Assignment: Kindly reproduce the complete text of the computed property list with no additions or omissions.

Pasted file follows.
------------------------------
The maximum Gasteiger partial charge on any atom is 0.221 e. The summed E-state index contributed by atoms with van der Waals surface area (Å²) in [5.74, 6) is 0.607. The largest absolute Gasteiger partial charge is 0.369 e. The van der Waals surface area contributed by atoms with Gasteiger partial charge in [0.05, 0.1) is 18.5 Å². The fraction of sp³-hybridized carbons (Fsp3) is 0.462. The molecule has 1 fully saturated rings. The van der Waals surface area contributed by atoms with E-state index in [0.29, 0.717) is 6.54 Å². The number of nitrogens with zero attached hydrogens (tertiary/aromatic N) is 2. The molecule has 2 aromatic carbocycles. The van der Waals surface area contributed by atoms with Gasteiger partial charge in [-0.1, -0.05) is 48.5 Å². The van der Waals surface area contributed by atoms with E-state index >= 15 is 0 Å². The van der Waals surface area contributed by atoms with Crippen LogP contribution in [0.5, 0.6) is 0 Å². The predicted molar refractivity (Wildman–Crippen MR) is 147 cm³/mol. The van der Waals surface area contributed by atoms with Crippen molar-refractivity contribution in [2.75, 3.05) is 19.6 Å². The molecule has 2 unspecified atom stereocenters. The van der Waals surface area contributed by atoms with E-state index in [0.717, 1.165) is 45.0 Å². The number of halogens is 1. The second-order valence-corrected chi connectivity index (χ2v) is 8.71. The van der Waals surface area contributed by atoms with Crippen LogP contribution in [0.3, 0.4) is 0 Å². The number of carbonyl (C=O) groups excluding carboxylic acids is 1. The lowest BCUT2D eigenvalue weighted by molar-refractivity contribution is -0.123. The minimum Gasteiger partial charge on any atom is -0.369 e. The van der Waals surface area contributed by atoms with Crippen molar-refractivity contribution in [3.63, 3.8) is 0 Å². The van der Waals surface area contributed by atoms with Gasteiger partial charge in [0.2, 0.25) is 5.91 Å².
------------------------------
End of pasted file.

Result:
The maximum Gasteiger partial charge on any atom is 0.221 e. The summed E-state index contributed by atoms with van der Waals surface area (Å²) in [5.74, 6) is 0.607. The largest absolute Gasteiger partial charge is 0.369 e. The van der Waals surface area contributed by atoms with Gasteiger partial charge in [0.05, 0.1) is 18.5 Å². The fraction of sp³-hybridized carbons (Fsp3) is 0.462. The molecule has 1 fully saturated rings. The van der Waals surface area contributed by atoms with E-state index in [0.29, 0.717) is 6.54 Å². The number of nitrogens with zero attached hydrogens (tertiary/aromatic N) is 2. The molecule has 2 aromatic carbocycles. The van der Waals surface area contributed by atoms with Gasteiger partial charge in [-0.1, -0.05) is 48.5 Å². The van der Waals surface area contributed by atoms with E-state index >= 15 is 0 Å². The van der Waals surface area contributed by atoms with Crippen LogP contribution in [0.5, 0.6) is 0 Å². The predicted molar refractivity (Wildman–Crippen MR) is 147 cm³/mol. The van der Waals surface area contributed by atoms with Crippen molar-refractivity contribution in [2.75, 3.05) is 19.6 Å². The molecule has 2 unspecified atom stereocenters. The van der Waals surface area contributed by atoms with E-state index in [0.717, 1.165) is 45.0 Å². The number of halogens is 1. The second-order valence-corrected chi connectivity index (χ2v) is 8.71. The van der Waals surface area contributed by atoms with Crippen LogP contribution in [0.3, 0.4) is 0 Å². The number of carbonyl (C=O) groups excluding carboxylic acids is 1. The lowest BCUT2D eigenvalue weighted by molar-refractivity contribution is -0.123. The minimum Gasteiger partial charge on any atom is -0.369 e. The van der Waals surface area contributed by atoms with Crippen molar-refractivity contribution in [3.63, 3.8) is 0 Å². The van der Waals surface area contributed by atoms with Gasteiger partial charge in [0.2, 0.25) is 5.91 Å².